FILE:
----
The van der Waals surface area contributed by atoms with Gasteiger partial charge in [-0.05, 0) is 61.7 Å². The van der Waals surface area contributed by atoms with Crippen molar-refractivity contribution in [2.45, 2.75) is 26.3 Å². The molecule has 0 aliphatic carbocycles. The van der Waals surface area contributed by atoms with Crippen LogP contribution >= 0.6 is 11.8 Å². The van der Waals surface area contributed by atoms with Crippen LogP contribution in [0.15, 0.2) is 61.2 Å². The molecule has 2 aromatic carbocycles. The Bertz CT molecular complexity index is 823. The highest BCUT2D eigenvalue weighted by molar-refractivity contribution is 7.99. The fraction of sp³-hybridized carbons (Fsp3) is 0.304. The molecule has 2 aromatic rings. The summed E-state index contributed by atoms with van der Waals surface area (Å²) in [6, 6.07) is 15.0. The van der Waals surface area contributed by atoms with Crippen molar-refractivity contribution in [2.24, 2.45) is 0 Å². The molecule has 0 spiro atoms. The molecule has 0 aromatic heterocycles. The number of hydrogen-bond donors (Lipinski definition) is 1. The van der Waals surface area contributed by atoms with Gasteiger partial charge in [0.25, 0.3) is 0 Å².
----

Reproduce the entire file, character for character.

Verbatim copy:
The van der Waals surface area contributed by atoms with Gasteiger partial charge in [-0.05, 0) is 61.7 Å². The van der Waals surface area contributed by atoms with Crippen molar-refractivity contribution in [2.45, 2.75) is 26.3 Å². The molecule has 0 aliphatic carbocycles. The van der Waals surface area contributed by atoms with Crippen LogP contribution >= 0.6 is 11.8 Å². The van der Waals surface area contributed by atoms with Crippen LogP contribution in [0.15, 0.2) is 61.2 Å². The molecule has 2 aromatic carbocycles. The Bertz CT molecular complexity index is 823. The highest BCUT2D eigenvalue weighted by molar-refractivity contribution is 7.99. The fraction of sp³-hybridized carbons (Fsp3) is 0.304. The molecule has 2 aromatic rings. The summed E-state index contributed by atoms with van der Waals surface area (Å²) in [6, 6.07) is 15.0. The van der Waals surface area contributed by atoms with Crippen molar-refractivity contribution in [2.24, 2.45) is 0 Å². The molecule has 0 spiro atoms. The molecule has 0 aromatic heterocycles. The number of hydrogen-bond donors (Lipinski definition) is 1. The van der Waals surface area contributed by atoms with Gasteiger partial charge in [0.25, 0.3) is 0 Å².